US Senate prohibits sale of F-35s to Turkey

EPA-EFE/JIM HOLLANDER

A US Air Force pilot taxis a F-35 Stealth Jet Fighter at the Nevatim Air Force Base in the Negev desert, south of Beersheba, Israel.

US Senate prohibits sale of F-35s to Turkey


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The US Senate has approved a major defence bill that blocks the sale of F-35 fighter jets to Turkey unless it abandons a deal to buy S-400 missile-defence systems from Russia.

In a rare bipartisan effort by both the Senate and the House of Representatives, the new legislation contains a provision to block President Donald J. Trump‘s deal with China to allow telecommunications giant ZTE to stay in business despite the fact that it violates the US’ sanctions against Iran and North Korea.

The two provisions targeting Turkey and ZTE are part of The massive National Defense Authorization Act, which authorises over $700 billion in defence spending on military programs and weapons.

Turkey is currently one of the partner countries in the F-35 program and had plans to buy about 100 of the cutting-edge stealth fighters. Relations between the Turks and their NATO are at an all-time low, however, due to moves by the country’s autocratic President Recep Tayyip Erdogan to align the country’s foreign policy positions with Russia and Iran. Erdogan’s severe crackdown on civil society through mass purges and arrests since a failed coup against his government in July 2016 have deeply alarmed the West.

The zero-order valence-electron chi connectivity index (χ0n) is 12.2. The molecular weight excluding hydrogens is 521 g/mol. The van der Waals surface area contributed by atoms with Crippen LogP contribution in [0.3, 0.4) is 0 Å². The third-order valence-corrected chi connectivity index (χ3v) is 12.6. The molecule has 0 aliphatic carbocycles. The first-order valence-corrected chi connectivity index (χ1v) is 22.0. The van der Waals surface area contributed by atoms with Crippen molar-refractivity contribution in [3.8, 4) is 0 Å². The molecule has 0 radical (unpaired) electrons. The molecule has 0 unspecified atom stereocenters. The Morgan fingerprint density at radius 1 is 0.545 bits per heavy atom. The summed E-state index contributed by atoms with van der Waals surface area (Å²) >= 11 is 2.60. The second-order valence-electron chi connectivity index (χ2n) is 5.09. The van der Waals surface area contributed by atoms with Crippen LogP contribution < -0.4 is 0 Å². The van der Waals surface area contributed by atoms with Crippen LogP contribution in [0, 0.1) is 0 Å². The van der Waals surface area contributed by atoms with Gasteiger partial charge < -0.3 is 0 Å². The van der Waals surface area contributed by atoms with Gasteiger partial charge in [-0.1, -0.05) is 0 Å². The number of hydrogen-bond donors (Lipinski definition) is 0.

In recent years, Erdogan has become increasingly aggressive in his tone towards the US, EU, and Israel. Over the past several months, Turkey’s military operations have seen Turkish naval vessels blocking international companies from operating oil rigs off the coast of Cyprus and its land forces kidnapping Greek soldiers on the country’s northern border with Greece.

Erdogan also ordered his NATO-trained army to launch a major Jnaury offensive against Syria’s Kurds, the US’ main ally in northern Syria and lynchpin in the West’s campaign against ISIS. The heavy-handed offensive and incessant bombing of the Syrian Kurdish militias, the YPG, angered both Washington and Brussels, who sharply criticised Erdogan for preferring to settle personal scores with the Kurds – whom he regards as a bigger threat than ISIS or Syrian dictator Bashar al-Assad.

The Senate bill would prevent delivery of the jets unless Trump certifies that Turkey is not threatening NATO, purchasing defense equipment from Russia, or detaining U.S. citizens. The House of Representatives passed its own version of the bill, and a compromise measure is expected to be passed and sent to Trump for his signature or veto.

Turkish Prime Minister Binali Yildirim said on June 19 that the Senate’s bill violated the spirit of strategic partnership between Washington and Ankara, but said  Turkey would pursue an alternative track in providing its armed forces with equipment.

NATO officials have repeatedly warned Turkey that the Russian S-400 system that it agreed to buy in 2016 is not compatible with NATO defence standards. Erdogan – whose Islamist AK Party has been in power for almost two decades – has repeatedly ignored and has employed bellicose rhetoric that has challenged the West to try and stop him from proceeding with the Russian deal.

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